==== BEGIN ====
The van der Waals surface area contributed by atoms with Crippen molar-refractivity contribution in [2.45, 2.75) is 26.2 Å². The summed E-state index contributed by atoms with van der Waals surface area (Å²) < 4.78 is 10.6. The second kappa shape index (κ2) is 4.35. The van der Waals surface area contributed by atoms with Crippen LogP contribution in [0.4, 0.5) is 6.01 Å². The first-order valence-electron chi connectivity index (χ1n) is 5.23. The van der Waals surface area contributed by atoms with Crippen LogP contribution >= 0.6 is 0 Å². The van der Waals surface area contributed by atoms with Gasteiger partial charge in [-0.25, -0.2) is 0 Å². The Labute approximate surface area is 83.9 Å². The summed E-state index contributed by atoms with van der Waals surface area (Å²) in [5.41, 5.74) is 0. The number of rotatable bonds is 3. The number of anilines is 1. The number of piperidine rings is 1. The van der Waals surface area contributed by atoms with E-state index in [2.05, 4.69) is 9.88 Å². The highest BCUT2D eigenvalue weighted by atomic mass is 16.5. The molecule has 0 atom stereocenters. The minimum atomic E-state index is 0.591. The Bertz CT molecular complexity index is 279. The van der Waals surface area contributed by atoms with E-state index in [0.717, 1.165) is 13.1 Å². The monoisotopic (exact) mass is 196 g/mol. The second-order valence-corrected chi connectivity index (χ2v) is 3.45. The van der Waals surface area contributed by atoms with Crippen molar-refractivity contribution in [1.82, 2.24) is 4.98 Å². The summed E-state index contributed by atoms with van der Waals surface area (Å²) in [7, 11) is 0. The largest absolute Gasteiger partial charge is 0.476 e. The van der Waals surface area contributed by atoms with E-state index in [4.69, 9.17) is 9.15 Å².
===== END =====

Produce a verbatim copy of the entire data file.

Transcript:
The van der Waals surface area contributed by atoms with Crippen molar-refractivity contribution in [2.45, 2.75) is 26.2 Å². The summed E-state index contributed by atoms with van der Waals surface area (Å²) < 4.78 is 10.6. The second kappa shape index (κ2) is 4.35. The van der Waals surface area contributed by atoms with Crippen LogP contribution in [0.4, 0.5) is 6.01 Å². The first-order valence-electron chi connectivity index (χ1n) is 5.23. The van der Waals surface area contributed by atoms with Crippen LogP contribution >= 0.6 is 0 Å². The van der Waals surface area contributed by atoms with Gasteiger partial charge in [-0.25, -0.2) is 0 Å². The Labute approximate surface area is 83.9 Å². The summed E-state index contributed by atoms with van der Waals surface area (Å²) in [5.41, 5.74) is 0. The number of rotatable bonds is 3. The number of anilines is 1. The number of piperidine rings is 1. The van der Waals surface area contributed by atoms with E-state index in [2.05, 4.69) is 9.88 Å². The highest BCUT2D eigenvalue weighted by atomic mass is 16.5. The molecule has 0 atom stereocenters. The minimum atomic E-state index is 0.591. The Bertz CT molecular complexity index is 279. The van der Waals surface area contributed by atoms with E-state index in [0.717, 1.165) is 13.1 Å². The monoisotopic (exact) mass is 196 g/mol. The second-order valence-corrected chi connectivity index (χ2v) is 3.45. The van der Waals surface area contributed by atoms with Crippen molar-refractivity contribution in [1.82, 2.24) is 4.98 Å². The summed E-state index contributed by atoms with van der Waals surface area (Å²) in [7, 11) is 0. The largest absolute Gasteiger partial charge is 0.476 e. The van der Waals surface area contributed by atoms with E-state index in [4.69, 9.17) is 9.15 Å².